Hampstead was built ca. 1825 for the planter Conrade Webb. The full drama of the Federal style is played out in this strongly architectural mansion, one of the state’s most ambitious and accomplished works of the period. All features of the house—the delicate classical detailing, the monumental proportions, and the beautiful masonry and joinery—exude superior quality. Dominating the interior is a flying circular stair winding from basement to attic and separated from the hall by a screen of columns. Hampstead’s designer has not been identified, but the house has many parallels to works by John Holden Greene of Providence, Rhode Island. As in several of Greene’s buildings, much of Hampstead’s detailing follows illustrations in Asher Benjamin’s American Builder’s Companion (1806). Conrade Webb attended Brown University and could well have sought assistance from Providence’s leading architect to carry out such a singular undertaking.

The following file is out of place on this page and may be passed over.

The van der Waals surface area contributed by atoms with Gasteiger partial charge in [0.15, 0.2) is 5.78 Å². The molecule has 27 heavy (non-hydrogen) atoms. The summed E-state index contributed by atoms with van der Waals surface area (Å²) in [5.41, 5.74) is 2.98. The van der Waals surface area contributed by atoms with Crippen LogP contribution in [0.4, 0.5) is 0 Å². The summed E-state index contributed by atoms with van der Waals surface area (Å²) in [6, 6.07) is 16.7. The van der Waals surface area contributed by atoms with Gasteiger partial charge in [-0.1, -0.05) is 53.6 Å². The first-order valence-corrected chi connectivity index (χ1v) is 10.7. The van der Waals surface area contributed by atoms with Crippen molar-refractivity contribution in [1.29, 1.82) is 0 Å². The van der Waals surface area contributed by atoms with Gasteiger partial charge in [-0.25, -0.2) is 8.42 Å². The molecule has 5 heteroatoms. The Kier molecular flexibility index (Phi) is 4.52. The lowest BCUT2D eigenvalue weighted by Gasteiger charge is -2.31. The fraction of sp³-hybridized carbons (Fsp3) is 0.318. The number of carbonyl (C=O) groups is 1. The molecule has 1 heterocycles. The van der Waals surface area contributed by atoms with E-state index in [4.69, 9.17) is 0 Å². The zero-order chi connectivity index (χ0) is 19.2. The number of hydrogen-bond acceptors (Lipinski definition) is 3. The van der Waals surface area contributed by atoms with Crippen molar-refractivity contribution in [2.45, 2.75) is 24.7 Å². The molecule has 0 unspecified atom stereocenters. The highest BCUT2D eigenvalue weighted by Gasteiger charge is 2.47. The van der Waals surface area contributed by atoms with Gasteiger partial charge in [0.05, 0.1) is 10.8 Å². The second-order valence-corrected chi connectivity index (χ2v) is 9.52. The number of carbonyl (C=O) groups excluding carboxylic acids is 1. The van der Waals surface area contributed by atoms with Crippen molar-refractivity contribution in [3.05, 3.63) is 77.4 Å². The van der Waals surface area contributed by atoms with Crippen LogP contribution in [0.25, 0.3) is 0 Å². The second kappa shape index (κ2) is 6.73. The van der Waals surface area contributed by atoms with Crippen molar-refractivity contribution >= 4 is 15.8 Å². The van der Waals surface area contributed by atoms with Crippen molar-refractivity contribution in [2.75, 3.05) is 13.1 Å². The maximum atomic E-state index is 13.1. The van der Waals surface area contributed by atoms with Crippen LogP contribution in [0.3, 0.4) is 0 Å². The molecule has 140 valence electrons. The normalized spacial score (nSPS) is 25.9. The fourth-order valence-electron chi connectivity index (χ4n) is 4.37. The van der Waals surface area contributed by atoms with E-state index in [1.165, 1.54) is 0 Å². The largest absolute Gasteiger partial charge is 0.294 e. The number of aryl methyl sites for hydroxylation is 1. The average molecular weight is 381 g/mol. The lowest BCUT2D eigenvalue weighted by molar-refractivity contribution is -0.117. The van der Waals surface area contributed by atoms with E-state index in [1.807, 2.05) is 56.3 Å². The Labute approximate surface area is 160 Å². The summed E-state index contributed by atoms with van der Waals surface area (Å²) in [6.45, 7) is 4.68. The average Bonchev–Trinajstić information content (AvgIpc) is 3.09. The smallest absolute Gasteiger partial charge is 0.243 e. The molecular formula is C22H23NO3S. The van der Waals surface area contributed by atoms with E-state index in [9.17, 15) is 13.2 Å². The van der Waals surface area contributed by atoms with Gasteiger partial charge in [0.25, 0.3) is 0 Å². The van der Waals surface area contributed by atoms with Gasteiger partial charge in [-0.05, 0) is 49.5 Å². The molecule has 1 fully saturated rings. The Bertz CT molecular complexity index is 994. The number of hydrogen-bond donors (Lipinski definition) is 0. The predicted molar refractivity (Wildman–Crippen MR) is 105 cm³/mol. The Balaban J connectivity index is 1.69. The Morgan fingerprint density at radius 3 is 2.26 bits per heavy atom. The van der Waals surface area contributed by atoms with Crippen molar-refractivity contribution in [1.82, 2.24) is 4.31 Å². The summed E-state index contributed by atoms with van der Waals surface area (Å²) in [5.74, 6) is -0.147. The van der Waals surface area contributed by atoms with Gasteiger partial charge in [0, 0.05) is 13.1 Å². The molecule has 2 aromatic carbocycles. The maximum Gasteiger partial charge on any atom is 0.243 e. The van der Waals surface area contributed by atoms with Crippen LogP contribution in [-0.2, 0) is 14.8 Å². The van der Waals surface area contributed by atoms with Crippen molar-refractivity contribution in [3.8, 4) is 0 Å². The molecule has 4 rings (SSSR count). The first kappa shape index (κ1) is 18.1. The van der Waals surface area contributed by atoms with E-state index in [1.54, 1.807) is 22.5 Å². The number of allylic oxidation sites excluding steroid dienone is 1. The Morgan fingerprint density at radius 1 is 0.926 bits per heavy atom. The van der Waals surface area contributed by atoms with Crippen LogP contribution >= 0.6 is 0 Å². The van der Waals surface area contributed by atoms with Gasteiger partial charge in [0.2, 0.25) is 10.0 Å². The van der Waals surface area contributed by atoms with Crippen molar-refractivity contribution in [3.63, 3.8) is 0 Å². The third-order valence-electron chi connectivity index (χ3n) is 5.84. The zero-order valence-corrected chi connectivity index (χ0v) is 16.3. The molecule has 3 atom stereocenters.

Many properties listed in the registers are private dwellings and are not open to the public, however many are visible from the public right-of-way. Please be respectful of owner privacy.
VLR: Virginia Landmarks Register
NPS: National Park Service
NRHP: National Register of Historic Places
NHL: National Historic Landmark
DHR has secured permanent legal protection for over 700 historic places - including 15,000 acres of battlefield lands
DHR has erected 2,532 highway markers in every county and city across Virginia
DHR has engaged over 450 students in 3 highway marker contests
DHR has stimulated more than $4.2 billion dollars in private investments related to historic tax credit incentives, revitalizing communities of all sizes throughout Virginia